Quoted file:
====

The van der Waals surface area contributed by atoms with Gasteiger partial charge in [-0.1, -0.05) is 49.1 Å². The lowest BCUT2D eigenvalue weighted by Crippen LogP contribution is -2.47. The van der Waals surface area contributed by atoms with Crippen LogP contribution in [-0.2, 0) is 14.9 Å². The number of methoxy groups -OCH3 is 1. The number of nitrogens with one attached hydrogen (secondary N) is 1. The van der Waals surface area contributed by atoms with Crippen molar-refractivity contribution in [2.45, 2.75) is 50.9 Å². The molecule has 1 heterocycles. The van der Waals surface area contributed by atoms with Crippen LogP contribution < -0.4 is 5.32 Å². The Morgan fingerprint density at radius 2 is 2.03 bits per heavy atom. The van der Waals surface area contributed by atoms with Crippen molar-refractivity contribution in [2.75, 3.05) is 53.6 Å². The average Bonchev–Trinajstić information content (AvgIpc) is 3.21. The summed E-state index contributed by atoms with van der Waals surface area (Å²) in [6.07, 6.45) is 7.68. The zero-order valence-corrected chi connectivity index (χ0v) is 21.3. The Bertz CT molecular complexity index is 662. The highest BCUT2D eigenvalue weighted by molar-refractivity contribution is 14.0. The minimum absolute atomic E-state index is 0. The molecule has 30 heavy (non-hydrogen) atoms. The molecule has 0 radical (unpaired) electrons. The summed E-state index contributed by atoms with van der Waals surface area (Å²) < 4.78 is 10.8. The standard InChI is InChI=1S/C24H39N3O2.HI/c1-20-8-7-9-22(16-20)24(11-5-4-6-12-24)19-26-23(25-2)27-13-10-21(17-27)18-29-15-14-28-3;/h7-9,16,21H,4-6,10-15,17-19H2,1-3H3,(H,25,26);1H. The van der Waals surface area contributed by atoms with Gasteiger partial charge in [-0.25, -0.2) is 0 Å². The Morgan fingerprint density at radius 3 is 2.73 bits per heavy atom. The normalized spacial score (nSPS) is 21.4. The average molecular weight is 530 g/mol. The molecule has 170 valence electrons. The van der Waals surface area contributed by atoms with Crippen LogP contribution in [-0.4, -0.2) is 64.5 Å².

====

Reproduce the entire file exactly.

The van der Waals surface area contributed by atoms with Gasteiger partial charge in [-0.1, -0.05) is 49.1 Å². The lowest BCUT2D eigenvalue weighted by Crippen LogP contribution is -2.47. The van der Waals surface area contributed by atoms with Crippen LogP contribution in [-0.2, 0) is 14.9 Å². The number of methoxy groups -OCH3 is 1. The number of nitrogens with one attached hydrogen (secondary N) is 1. The van der Waals surface area contributed by atoms with Crippen molar-refractivity contribution in [2.45, 2.75) is 50.9 Å². The molecule has 1 heterocycles. The van der Waals surface area contributed by atoms with Crippen LogP contribution < -0.4 is 5.32 Å². The Morgan fingerprint density at radius 2 is 2.03 bits per heavy atom. The van der Waals surface area contributed by atoms with Crippen molar-refractivity contribution in [2.75, 3.05) is 53.6 Å². The average Bonchev–Trinajstić information content (AvgIpc) is 3.21. The summed E-state index contributed by atoms with van der Waals surface area (Å²) in [6.07, 6.45) is 7.68. The zero-order valence-corrected chi connectivity index (χ0v) is 21.3. The Bertz CT molecular complexity index is 662. The highest BCUT2D eigenvalue weighted by molar-refractivity contribution is 14.0. The minimum absolute atomic E-state index is 0. The molecule has 30 heavy (non-hydrogen) atoms. The molecule has 0 radical (unpaired) electrons. The summed E-state index contributed by atoms with van der Waals surface area (Å²) < 4.78 is 10.8. The standard InChI is InChI=1S/C24H39N3O2.HI/c1-20-8-7-9-22(16-20)24(11-5-4-6-12-24)19-26-23(25-2)27-13-10-21(17-27)18-29-15-14-28-3;/h7-9,16,21H,4-6,10-15,17-19H2,1-3H3,(H,25,26);1H. The van der Waals surface area contributed by atoms with Gasteiger partial charge in [-0.25, -0.2) is 0 Å². The Morgan fingerprint density at radius 3 is 2.73 bits per heavy atom. The normalized spacial score (nSPS) is 21.4. The average molecular weight is 530 g/mol. The molecule has 170 valence electrons. The van der Waals surface area contributed by atoms with Crippen LogP contribution in [-0.4, -0.2) is 64.5 Å².